Scenes of Africa: Mogambo (1953)


Africa has proved to be an intoxicating continent for film makers. Think Casablanca (1942), The African Queen (1951), and the controversial, Hemingway-esque Mogambo (1953), a remake of Red Dust (1932) . Originally released on October 9, 1953, it has been 60 years since audiences first saw the always-charming and roguish Clark Gable (also from the original Red Dust) caught in a lusty, tempestuous love triangle between the prim and proper blonde Linda (Grace Kelly), and the vivacious, fiery brunette Eloise “Honey Bear” Kelly, or simply Kelly (Ava Gardner). Clark Gable plays Victor, a big-game hunter who prowls the African forests for gorillas. Victor and Kelly get off to a bad start, but share a pragmatic, somewhat world-weary bond. Enter Linda, who, along with her insipid husband Donald, arrives in Africa and accompanies the group on Safari. Soon Linda develops her own feelings for Victor, much to the frustration of Kelly, who subsequently tries to rock the boat with her flirtations with Linda’s husband. The women become rivals of sorts, both experiencing rising jealousy, Kelly for Victor and Linda’s eventual affair, and Linda for the familiarity and subtle intimacy between Kelly and Victor of which she feels she cannot compete.

Gable’s Victor boasts shades of his more darkly comic Rhett Butler from the MGM epic Gone with the Wind (1939), but with a more sombre outlook. Although he shares passionate kisses with the enamoured Linda, convincing her of his affections, his liaison with Kelly proves too irresistible, and he is caught in a compromising, drunken embrace with Kelly, causing a jealous Linda to fire her gun at Victor.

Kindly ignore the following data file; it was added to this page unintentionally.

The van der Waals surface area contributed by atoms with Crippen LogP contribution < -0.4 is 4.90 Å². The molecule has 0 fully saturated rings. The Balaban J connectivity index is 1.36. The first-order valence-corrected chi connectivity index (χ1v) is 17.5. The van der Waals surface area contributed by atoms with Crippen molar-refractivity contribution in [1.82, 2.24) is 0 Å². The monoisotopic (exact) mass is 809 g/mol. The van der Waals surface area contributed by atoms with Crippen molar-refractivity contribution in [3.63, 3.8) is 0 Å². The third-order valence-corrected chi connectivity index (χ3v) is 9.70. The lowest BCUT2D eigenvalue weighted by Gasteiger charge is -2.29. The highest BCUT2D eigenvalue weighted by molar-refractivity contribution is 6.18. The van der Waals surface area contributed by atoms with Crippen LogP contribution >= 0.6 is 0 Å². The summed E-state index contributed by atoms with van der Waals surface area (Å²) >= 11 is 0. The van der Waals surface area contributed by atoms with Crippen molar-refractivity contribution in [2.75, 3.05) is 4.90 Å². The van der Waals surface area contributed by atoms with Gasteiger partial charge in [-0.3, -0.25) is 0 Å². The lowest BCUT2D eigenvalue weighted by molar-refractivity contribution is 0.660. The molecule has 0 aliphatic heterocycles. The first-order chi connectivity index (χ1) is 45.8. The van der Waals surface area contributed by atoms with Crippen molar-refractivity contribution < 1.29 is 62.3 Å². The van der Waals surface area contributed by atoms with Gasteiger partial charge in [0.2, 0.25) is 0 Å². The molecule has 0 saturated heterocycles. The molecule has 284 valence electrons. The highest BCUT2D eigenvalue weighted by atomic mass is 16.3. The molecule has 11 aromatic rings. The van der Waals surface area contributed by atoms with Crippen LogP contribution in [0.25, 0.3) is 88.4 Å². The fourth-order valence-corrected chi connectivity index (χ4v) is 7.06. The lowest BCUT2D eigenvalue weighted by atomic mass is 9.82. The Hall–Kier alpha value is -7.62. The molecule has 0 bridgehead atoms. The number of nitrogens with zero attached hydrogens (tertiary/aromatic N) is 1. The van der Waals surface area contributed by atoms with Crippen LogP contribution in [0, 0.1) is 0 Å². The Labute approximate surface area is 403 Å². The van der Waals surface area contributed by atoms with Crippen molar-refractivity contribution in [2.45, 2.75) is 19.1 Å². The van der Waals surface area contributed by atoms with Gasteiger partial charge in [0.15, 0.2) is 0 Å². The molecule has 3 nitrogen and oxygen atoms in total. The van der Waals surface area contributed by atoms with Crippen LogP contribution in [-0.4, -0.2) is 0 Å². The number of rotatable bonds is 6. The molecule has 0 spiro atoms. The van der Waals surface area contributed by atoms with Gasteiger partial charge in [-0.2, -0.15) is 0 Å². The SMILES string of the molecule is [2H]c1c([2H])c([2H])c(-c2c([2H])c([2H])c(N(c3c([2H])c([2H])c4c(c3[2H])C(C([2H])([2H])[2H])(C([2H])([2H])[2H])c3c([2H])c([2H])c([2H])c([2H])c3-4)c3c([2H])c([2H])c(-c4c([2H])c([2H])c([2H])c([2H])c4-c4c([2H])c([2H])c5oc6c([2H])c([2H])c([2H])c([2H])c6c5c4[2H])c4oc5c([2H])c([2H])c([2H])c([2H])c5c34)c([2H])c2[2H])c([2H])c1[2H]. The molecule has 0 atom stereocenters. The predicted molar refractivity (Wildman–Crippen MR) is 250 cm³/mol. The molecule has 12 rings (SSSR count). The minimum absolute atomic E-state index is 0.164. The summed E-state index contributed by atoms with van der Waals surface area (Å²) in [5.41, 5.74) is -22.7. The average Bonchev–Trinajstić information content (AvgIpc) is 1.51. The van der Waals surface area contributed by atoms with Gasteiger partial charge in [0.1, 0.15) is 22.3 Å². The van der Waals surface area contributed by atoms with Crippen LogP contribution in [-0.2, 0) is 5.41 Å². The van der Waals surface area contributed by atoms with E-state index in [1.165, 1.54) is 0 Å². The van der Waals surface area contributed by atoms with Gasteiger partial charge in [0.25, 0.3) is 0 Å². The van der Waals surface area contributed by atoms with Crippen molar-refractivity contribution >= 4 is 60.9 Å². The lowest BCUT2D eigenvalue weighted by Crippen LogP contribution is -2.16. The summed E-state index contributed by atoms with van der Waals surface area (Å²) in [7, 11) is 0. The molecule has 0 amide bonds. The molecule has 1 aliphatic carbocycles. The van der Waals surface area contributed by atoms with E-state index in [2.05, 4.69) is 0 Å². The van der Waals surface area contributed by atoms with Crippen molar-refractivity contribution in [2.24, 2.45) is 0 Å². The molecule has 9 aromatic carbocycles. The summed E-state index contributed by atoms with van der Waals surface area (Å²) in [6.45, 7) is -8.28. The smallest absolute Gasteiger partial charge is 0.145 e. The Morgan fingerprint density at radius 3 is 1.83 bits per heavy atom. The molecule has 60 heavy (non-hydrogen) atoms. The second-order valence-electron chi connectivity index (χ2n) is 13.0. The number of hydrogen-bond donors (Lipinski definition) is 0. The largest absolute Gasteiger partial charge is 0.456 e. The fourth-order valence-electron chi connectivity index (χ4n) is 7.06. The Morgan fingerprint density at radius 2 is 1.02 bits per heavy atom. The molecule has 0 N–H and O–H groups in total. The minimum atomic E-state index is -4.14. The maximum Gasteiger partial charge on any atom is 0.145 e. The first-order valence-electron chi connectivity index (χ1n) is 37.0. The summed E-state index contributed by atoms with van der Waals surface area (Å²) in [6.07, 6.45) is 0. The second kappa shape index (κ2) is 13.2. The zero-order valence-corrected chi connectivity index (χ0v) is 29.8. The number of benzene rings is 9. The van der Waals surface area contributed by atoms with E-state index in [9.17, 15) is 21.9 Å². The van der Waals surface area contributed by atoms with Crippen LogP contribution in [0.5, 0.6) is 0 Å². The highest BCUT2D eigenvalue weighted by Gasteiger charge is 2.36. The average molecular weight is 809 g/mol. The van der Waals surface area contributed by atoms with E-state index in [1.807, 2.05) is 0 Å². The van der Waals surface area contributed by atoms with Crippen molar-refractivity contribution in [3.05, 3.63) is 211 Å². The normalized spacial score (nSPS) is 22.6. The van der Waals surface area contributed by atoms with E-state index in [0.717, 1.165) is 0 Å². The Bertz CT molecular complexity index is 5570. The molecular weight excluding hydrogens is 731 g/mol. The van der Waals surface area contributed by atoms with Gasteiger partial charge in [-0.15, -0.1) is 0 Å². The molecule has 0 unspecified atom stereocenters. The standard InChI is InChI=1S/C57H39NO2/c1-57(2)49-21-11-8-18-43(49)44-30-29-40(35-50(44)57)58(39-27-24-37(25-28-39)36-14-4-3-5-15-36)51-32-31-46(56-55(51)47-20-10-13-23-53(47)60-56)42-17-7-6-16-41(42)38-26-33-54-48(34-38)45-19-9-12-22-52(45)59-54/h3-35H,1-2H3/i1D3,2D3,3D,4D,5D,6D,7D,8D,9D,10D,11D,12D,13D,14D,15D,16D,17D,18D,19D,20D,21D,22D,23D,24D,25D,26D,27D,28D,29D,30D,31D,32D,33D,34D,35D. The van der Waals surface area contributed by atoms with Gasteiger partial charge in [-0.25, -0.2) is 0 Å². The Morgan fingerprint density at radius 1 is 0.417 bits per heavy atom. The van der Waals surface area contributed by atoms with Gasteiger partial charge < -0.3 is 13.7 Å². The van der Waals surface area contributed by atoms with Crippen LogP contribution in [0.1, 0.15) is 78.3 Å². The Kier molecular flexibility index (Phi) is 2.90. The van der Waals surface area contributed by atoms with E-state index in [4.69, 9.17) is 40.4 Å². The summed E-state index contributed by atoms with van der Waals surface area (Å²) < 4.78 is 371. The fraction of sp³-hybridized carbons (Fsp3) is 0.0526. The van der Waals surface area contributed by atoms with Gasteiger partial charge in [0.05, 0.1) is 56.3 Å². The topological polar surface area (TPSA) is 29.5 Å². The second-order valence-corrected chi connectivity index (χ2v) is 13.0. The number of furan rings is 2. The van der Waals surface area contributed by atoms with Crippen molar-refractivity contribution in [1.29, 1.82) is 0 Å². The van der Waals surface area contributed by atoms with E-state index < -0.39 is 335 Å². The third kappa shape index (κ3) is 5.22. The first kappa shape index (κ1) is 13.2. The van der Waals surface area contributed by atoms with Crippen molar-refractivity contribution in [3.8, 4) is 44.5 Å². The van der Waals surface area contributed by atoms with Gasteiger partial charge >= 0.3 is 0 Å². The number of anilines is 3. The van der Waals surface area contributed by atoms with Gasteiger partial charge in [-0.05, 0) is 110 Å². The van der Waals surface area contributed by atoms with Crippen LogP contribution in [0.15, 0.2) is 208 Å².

Juxtaposed against the women’s poise, beauty and rivalry is the exotic beauty of the African savanna and forests. The film was shot on location around Africa, including the French Congo and Kenya, and featured some of the greatest footage of African wildlife and scenery at the time of filming. The film also has a unique approach to music, featuring only African tribal music by the native tribes, rather than orchestral music (save for a scene with Ava Gardner singing alongside piano). Instead of a film score, common for films of the time, Mogambo features continuous, rhythmic drumming and native African chants. This makes Mogambo a particularly intriguing film for its unique use of the native, natural sounds of African locals and wildlife.

The film was directed by John Ford, whose notoriously difficult demeanor caused problems on set. He is said to have been particularly cruel to Donald Sinden (who played Linda’s husband), while he was pleased with Grace Kelly and her performance. Ford stated of Grace Kelly: “This dame has breeding, quality, class. I want to make a test of her-in colour- I bet she’ll knock us on our ass.” Film critics and theorists, however, argue that Ava Gardner as Kelly adds more depth and complexity to the role, in comparison to her earlier roles as the siren. Tag Gallagher even argues that Gardner’s Kelly plays the tragic figure in the film, given Kelly’s observation that she has “scars”. Nevertheless, the film was lucrative for both Grace Kelly and Clark Gable; Grace was snapped up by Alfred Hitchcock for Dial M for Murder (1954) and Rear Window (1954), films which downplayed Kelly’s complexity and made her more formulaic, while Gable’s career was given a boost after waning considerably, with Mogambo placing him back on top.  The film does not have the same epic and angst-ridden love of Casablanca, but boasts formidable acting and a sultry but simultaneously amusing love triangle, ending with Victor choosing the infinitely more complex brunette Kelly, who jumps out of the departing canoe and swims over to Victor who embraces her as the drum beat continues.

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